Thus, there is a need for the T-rex to hunt in packs so that they will not find it hard to hunt on their own, even though they can hunt by themselves at times. They frequented the swampy shores of North America to hunt for prey, with a wide variety of options to choose from, such as birds, mammals, insects, and other dinosaur species. (Source)
The T-rex Was Not The Same As The One In Films
Further recent discoveries have uncovered several facts suggesting that what we saw on film in Jurassic Park is not entirely true, aside from the other fictional events that happened in the film.
According to the scientists, the T.rex most likely preferred walking at 3 miles per hour, under the average walking speed for humans. That means the T.rex took a while to hunt for food, find some water, and search for an area to stay for habitat and food.
Another study has suggested that due to the massive size of the T.rex, a single adult T.rex lived in an area roughly 40 square miles in size, about the size of Manhattan or San Francisco. A T.rex would take more than 13 hours to survey an area this huge.
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Ultimate Guide to Tyrannosaurus Rex
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The main article in the series, it is packed with information all about the King of the Dinosaurs. it provides information about the first discovery, some of the latest fossil findings, and covers the anatomy of the dinosaur. Following this, it provides a look at the classification and phylogeny. The places, where T. Rex fossils have been found are described and a few of the key fossil skeletons are described. The master article also covers:
—Interesting facts you may not know about T. Rex
—Unanswered questions about the T. Rex
—Links to the Series Articles (17 in total!) which give deeper info on the dinosaur.
Did T-Rex Live In Asia?
We all know that the Tyrannosaurus rex lived and prospered in North America, where it died eventually. However, some are saying that this dinosaur species might have Oriental origins, contrary to popular belief.
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The T-rex Might Have Come From Asia
Even though most of the Tyrannosaurus rex were discovered in North America, some experts have realized that these are not native to North America after all.
Some paleontologists have suggested that the Tyrannosaurus rex was more likely an invasive species that came from Asia. They have dispersed into western North America over time, where they all died in the end.
There is lacking fossil evidence to support this claim. Still, some of the researchers have suspected that the predecessors of the Tyrannosaurus rex lived on Pangaea, the supercontinent, and then began to break up about 300 million years ago, during the Triassic period.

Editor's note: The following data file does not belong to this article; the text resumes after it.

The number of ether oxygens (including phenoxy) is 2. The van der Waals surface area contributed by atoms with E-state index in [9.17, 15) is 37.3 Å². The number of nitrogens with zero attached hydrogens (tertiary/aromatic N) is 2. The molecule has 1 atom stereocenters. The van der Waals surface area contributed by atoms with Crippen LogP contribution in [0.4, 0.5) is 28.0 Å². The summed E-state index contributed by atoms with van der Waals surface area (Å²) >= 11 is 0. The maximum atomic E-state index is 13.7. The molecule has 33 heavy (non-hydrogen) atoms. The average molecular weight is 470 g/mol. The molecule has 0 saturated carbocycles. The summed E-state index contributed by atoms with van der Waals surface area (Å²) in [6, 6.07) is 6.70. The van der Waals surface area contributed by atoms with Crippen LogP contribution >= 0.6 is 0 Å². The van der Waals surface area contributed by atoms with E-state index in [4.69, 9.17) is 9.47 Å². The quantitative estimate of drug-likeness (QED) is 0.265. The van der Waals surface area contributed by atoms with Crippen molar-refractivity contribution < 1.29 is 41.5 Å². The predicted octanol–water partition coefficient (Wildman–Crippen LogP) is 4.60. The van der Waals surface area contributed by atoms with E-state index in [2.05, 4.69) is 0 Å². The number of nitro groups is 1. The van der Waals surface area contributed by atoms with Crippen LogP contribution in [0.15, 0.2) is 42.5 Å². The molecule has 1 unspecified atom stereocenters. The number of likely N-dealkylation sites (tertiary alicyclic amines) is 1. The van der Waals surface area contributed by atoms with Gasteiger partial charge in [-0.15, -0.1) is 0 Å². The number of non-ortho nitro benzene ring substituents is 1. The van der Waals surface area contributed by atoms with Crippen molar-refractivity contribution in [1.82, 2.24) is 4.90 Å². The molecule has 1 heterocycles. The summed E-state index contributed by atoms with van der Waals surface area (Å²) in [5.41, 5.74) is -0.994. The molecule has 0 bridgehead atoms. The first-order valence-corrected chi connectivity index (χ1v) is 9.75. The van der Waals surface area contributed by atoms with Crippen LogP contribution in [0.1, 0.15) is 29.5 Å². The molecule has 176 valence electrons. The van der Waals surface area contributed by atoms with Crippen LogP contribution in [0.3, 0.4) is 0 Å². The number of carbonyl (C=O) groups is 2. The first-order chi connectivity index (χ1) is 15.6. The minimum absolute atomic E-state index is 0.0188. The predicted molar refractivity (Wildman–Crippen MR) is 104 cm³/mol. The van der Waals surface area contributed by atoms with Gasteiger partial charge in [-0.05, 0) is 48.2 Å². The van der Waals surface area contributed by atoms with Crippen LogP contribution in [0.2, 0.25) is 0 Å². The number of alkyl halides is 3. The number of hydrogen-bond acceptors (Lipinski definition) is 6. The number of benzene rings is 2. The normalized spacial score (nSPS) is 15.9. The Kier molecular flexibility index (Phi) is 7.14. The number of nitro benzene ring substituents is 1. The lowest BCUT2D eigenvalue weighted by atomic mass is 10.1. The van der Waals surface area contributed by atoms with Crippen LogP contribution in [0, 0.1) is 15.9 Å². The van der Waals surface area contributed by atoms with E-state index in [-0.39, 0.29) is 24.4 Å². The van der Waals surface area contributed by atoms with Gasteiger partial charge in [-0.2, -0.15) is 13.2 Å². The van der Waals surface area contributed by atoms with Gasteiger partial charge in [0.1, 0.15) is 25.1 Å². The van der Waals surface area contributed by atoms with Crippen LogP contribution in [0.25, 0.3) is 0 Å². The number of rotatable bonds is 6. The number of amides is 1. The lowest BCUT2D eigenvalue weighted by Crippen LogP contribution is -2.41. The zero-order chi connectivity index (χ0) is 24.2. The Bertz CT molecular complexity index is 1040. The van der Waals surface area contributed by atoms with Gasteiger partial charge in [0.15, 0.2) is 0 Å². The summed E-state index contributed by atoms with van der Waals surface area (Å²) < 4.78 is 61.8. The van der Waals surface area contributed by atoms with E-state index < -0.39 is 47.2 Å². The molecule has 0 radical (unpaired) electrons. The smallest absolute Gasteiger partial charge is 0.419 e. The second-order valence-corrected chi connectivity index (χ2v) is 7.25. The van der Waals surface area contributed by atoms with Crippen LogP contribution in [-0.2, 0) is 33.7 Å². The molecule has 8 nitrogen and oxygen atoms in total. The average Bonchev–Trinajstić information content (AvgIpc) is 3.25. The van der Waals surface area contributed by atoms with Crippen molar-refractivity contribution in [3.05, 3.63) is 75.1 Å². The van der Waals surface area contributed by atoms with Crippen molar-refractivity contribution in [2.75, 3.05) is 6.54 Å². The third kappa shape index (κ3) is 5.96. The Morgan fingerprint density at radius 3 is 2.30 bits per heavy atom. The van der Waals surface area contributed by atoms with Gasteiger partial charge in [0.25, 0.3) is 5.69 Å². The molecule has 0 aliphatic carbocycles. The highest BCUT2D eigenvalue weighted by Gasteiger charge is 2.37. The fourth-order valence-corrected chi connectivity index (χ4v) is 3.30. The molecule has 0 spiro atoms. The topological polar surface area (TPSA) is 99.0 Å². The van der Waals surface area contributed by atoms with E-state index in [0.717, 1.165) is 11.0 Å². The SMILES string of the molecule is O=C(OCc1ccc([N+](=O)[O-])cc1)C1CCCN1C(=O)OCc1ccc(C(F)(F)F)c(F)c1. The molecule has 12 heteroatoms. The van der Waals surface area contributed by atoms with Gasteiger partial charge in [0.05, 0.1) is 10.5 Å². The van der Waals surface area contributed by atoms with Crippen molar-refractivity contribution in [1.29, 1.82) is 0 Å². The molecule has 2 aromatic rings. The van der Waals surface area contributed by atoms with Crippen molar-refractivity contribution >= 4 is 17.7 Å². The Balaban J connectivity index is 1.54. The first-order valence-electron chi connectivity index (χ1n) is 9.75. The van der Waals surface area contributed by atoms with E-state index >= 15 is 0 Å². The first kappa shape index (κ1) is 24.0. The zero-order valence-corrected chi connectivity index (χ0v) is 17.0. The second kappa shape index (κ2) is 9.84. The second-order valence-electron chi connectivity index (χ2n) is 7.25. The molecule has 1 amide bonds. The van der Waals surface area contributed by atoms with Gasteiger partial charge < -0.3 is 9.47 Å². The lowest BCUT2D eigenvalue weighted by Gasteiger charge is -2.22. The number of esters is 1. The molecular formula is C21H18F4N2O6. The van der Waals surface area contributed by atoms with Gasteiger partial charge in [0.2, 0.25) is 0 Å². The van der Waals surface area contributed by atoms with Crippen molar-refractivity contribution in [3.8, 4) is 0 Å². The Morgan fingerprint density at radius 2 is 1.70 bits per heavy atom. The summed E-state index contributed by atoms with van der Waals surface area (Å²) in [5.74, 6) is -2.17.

It explains why the Tyrannosaurus rex remains were found scattered on different continents, such as western North America (then called Laramidia), Europe, and eastern North America, which was then called Appalachia.
Changes Between The Asian Tyrannosaurus And The American Ones
The Tyrannosaurus evolved depending on where they started to live, meaning that the Tyrannosaurus that grew up in Asia look different than their brothers in North America. These two continents used to stand side by side with each other, until around 67 million years ago, when the seaway between North America and Asia went down. (Source)
It left a land bridge between the two continents. As mentioned before, even though most of the fossils were discovered in western North America, the skeletal features of the Tyrannosaurus rex suggest that it is indeed Asian in origin.
The Asian Relatives Of The Tyrannosaurus Rex
Some scientists have shown the connection between two other Asian tyrannosaurs, the Tarbosaurus and the Zhuchengtyrannus, and their North American counterparts. They said that the Tarbosaurus is the Asian version of the T-rex, which can be applied vice-versa.
This observation can be attributed to their similarities in their size, proportions, jaw muscles, and teeth. According to the scientists who proposed this claim, it is more distantly related to the other species, the Zhuchengtyrannus.
The Tyrannosaurus rex has reigned for millions of years as one of the most well-known dinosaur species worldwide. Even though it was discovered in North America, some have suggested that they must have originated from Asia and migrated to the other side of the world just in time for breaking up Pangaea into what is the actual makeup of the continents now. Thus, it is safe to say that they have adapted to their surroundings quickly, which is a prime reason they flourished until their demise.
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With over 5 years dedicated to exploring the world of dinosaurs, Michael is a key voice on adventuredinosaurs.com. He holds a BBA, and an MSc in Economics, and is currently enrolled in a certificate paleontological studies at the University of Alberta, Canada. His professional journey, including roles at Nokia and Amino Communications, is complemented by a deep-rooted passion for paleontology. This enthusiasm is further fueled by visits to global Natural History Museums and an ambition to join renowned paleontological digs.
While Michael actively engages with paleontologists and aspires for collaborations, his writings on adventuredinosaurs.com stand as a testament to his commitment, blending business insights with a profound appreciation for the ancient world. He has been fascinated with dinosaurs since childhood and is fortunate enough to have visited fossil museums in Europe (UK, Germany, and Spain), the US (California, Texas), and Asia (China).